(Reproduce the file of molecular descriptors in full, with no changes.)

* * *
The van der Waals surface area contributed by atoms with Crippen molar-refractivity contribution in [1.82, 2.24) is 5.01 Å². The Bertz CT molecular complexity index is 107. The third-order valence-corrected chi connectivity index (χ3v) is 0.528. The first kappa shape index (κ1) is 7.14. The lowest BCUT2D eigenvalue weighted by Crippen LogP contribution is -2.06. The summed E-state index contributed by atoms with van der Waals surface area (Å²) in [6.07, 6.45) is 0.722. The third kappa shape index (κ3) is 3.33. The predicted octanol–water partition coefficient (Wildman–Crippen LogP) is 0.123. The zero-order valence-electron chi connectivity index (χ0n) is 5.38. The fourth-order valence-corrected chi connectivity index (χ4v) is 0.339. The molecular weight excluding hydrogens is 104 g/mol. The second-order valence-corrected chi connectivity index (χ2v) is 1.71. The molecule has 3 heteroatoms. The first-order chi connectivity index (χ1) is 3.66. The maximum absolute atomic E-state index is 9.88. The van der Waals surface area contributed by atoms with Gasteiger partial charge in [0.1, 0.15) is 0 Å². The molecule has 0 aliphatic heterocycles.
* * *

The van der Waals surface area contributed by atoms with Crippen molar-refractivity contribution in [1.82, 2.24) is 5.01 Å². The Bertz CT molecular complexity index is 107. The third-order valence-corrected chi connectivity index (χ3v) is 0.528. The first kappa shape index (κ1) is 7.14. The lowest BCUT2D eigenvalue weighted by Crippen LogP contribution is -2.06. The summed E-state index contributed by atoms with van der Waals surface area (Å²) in [6.07, 6.45) is 0.722. The third kappa shape index (κ3) is 3.33. The predicted octanol–water partition coefficient (Wildman–Crippen LogP) is 0.123. The zero-order valence-electron chi connectivity index (χ0n) is 5.38. The fourth-order valence-corrected chi connectivity index (χ4v) is 0.339. The molecular weight excluding hydrogens is 104 g/mol. The second-order valence-corrected chi connectivity index (χ2v) is 1.71. The molecule has 3 heteroatoms. The first-order chi connectivity index (χ1) is 3.66. The maximum absolute atomic E-state index is 9.88. The van der Waals surface area contributed by atoms with Gasteiger partial charge in [0.1, 0.15) is 0 Å². The molecule has 0 aliphatic heterocycles.